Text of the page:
Internet-Draft        MPTCP Congestion Control            January 2016


2. Weighted Vegas Algorithm

   In this section, we introduce wVegas. WVegas is a delay-based
   congestion control algorithm and also uses the unmodified TCP
   behavior in the case of loss event. WVegas is an alternative for LIA,
   the current congestion control of MPTCP.

   The algorithm mainly applies to the congestion avoidance phase and,
   in slow start phase, it also add a chance to enter the congestion
   avoidance phase earlier, which is similar with the implementation of
   the TCP-vegas [VEGAS]. The decrease of the congestion avoidance
   phase, the fast retransmit and fast recovery algorithms are the same
   as TCP [RFC5681].

   The following operations of wVegas must be performed on the end of
   each transmission round.

   For a subflow r, the difference between the Expected sending rate and
   Actual sending rate is calculated as follows:

       diff_r = (cwnd_r / base_rtt_r - cwnd_r / rtt_r) * base_rtt_r

   If the subflow is in the slow start phase and the diff_r is larger
   than gamma, it must enter the congestion avoidance phase. This
   operation is inherited from TCP-vegas [VEGAS] and can be achieved by
   setting the ssthresh_r to (cwnd_r - 1). On the other hand, if the
   diff_r is no more than gamma in slow start phase, wVegas must act the
   same way as TCP [RFC5681].

   In the congestion avoidance phase, if the diff_r is no less than
   alpha_r, the rate_r must be updated. The weight_r and the alpha_r
   must be tweaked before the window adjustment and the improvement of
   the base_rtt_r accuracy. The rate_r , the weight_r and the alpha_r
   must be calculated as follows:

                          rate_r = cwnd_r / rtt_r                    (1)

                        weight_r = rate_r / SUM(rate_r)              (2)

                     alpha_r = weight_r * total_alpha

   SUM(rate_r) is the total rate of all subflows belonging to one MPTCP
   flow. After the tweak of the alpha_r, if the tweak is needed, the
   cwnd_r must be adjusted as follows:

   - If diff_r is larger than alpha_r, then



Xu, et al.              Expires July 4, 2016                  [Page 6]


Internet-Draft        MPTCP Congestion Control            January 2016


                            cwnd_r = cwnd_r - 1

   - If diff_r is less than alpha_r, then

                            cwnd_r = cwnd_r + 1

   The last task wVegas has to do is to try to drain link queues. This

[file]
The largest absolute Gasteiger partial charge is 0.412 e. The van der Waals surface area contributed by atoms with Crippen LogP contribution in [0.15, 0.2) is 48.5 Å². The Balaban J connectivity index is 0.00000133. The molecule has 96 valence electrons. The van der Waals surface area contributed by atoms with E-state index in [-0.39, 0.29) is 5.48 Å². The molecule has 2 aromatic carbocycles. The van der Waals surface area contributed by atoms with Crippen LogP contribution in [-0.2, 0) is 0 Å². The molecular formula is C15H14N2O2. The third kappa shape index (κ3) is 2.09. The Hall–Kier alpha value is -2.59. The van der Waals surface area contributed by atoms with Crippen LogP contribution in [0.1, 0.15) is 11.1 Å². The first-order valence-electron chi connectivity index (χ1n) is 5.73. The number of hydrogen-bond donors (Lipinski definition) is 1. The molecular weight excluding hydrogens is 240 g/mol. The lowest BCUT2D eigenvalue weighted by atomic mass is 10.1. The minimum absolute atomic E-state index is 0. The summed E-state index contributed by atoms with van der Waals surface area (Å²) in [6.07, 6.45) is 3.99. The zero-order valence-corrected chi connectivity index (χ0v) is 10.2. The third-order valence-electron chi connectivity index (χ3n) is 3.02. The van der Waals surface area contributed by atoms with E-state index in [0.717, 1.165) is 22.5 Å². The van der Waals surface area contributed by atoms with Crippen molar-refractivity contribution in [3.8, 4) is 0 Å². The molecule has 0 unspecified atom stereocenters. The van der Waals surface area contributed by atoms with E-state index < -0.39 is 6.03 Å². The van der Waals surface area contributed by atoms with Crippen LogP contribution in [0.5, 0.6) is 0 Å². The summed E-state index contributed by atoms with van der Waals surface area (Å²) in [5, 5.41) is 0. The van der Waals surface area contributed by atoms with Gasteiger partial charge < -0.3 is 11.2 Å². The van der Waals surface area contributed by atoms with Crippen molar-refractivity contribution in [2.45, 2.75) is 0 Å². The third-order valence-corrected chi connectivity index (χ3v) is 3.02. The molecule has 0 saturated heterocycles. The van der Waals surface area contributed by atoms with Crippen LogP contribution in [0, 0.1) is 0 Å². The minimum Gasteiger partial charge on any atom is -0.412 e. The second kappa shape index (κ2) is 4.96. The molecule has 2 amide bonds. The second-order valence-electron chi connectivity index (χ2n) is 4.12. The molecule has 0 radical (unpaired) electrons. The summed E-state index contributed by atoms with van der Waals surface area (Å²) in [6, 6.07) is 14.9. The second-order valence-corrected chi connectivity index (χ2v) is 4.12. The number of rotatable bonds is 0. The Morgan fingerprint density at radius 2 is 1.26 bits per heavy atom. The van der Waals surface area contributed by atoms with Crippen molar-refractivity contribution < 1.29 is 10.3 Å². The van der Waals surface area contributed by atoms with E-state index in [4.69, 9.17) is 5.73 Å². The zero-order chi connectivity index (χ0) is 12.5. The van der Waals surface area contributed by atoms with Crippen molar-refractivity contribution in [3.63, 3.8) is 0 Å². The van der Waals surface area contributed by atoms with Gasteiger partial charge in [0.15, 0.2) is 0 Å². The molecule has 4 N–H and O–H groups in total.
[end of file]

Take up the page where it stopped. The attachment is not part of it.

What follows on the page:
operation is to improve the accuracy of base_rtt_r. And the specific
   method is described in [DRLK]. The idea is to make congestion window
   back off once detecting the queuing delay is larger than some
   threshold, so that the bottleneck link can drain off the backlogged
   packets. And thus all the flows involved have a chance to obtain the
   more accurate propagation delay.

   First, wVegas has to calculate the current queuing delay as follows:

                    queue_delay_r = rtt_r - base_rtt_r

   If the current queuing delay is less than the saved queue_delay_r,
   the queue_delay_r must be replaced by the current one. And if the
   current queuing delay is two times larger than queue_delay_r, the
   following operations must be performed:

                    cwnd_r = cwnd_r * 0.5 * base_rtt_r / rtt         (3)
























Xu, et al.              Expires July 4, 2016                  [Page 7]


Internet-Draft        MPTCP Congestion Control            January 2016


3. Practical considerations

   In practice, it is difficult to get the RTT of a subflow r when the
   sub-connection is not congested. WVegas should set the base_rtt_r to
   the minimum of all the measured round trip times. The total_alpha
   should be implemented as a configurable parameter.

   Equation (1) and (2) imply that the rate and the weight are floating
   point values. However, in many kernels, floating point operations are
   disabled. There is an easy way to approximate the above calculations
   using integer arithmetic.

   Let rate_scale be an integer. When computing the rate, use cwnd_r *
   rate_scale instead of cwnd_r and the related operations can be done
   in integer arithmetic. The rate_r should be calculated as follows:

                   rate_r = cwnd_r * rate_scale / rtt_r

   The rate_scale implies the precision we need for computing the rate.
   With this change, the rate can be stored as an integer variable.
   Besides, when we need to calculate the sum rate of all subflows
   belonging to one flow, the operations can be done in integer
   arithmetic.

   When updating the weight_r, we also need a weight_scale to avoid
   floating point operations. So the weight_r should be computed as
   follows:

              weight_r = rate_r * weight_scale / SUM(rate_r)

   The weight_scale supplies a similar function with rate_scale. With